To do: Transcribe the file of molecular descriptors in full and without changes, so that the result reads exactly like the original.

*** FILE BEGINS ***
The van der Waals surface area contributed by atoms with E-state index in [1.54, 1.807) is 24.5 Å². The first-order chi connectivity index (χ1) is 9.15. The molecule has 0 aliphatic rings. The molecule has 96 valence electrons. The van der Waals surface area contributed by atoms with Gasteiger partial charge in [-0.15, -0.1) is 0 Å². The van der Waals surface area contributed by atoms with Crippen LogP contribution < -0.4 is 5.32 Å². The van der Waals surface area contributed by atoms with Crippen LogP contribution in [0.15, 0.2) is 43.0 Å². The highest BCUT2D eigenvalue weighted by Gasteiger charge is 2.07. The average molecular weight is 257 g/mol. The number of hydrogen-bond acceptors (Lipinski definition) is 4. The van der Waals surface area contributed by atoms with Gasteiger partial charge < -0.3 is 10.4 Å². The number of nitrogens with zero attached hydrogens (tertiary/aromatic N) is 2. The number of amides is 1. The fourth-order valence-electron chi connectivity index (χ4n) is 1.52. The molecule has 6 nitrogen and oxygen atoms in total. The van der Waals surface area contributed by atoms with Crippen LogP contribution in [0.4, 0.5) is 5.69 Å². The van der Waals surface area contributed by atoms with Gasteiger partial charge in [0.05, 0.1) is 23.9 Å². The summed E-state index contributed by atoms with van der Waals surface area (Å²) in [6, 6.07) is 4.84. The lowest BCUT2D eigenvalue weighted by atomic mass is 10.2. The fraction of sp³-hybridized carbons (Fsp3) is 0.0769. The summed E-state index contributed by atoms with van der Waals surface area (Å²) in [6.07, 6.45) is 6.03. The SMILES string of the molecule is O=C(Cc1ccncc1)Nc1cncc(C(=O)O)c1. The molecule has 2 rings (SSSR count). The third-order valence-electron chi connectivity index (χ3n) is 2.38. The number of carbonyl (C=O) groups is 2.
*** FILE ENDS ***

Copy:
The van der Waals surface area contributed by atoms with E-state index in [1.54, 1.807) is 24.5 Å². The first-order chi connectivity index (χ1) is 9.15. The molecule has 0 aliphatic rings. The molecule has 96 valence electrons. The van der Waals surface area contributed by atoms with Gasteiger partial charge in [-0.15, -0.1) is 0 Å². The van der Waals surface area contributed by atoms with Crippen LogP contribution < -0.4 is 5.32 Å². The van der Waals surface area contributed by atoms with Crippen LogP contribution in [0.15, 0.2) is 43.0 Å². The highest BCUT2D eigenvalue weighted by Gasteiger charge is 2.07. The average molecular weight is 257 g/mol. The number of hydrogen-bond acceptors (Lipinski definition) is 4. The van der Waals surface area contributed by atoms with Gasteiger partial charge < -0.3 is 10.4 Å². The number of nitrogens with zero attached hydrogens (tertiary/aromatic N) is 2. The number of amides is 1. The fourth-order valence-electron chi connectivity index (χ4n) is 1.52. The molecule has 6 nitrogen and oxygen atoms in total. The van der Waals surface area contributed by atoms with Crippen LogP contribution in [0.4, 0.5) is 5.69 Å². The van der Waals surface area contributed by atoms with Gasteiger partial charge in [0.05, 0.1) is 23.9 Å². The summed E-state index contributed by atoms with van der Waals surface area (Å²) in [6, 6.07) is 4.84. The lowest BCUT2D eigenvalue weighted by atomic mass is 10.2. The fraction of sp³-hybridized carbons (Fsp3) is 0.0769. The summed E-state index contributed by atoms with van der Waals surface area (Å²) in [6.07, 6.45) is 6.03. The SMILES string of the molecule is O=C(Cc1ccncc1)Nc1cncc(C(=O)O)c1. The molecule has 2 rings (SSSR count). The third-order valence-electron chi connectivity index (χ3n) is 2.38. The number of carbonyl (C=O) groups is 2.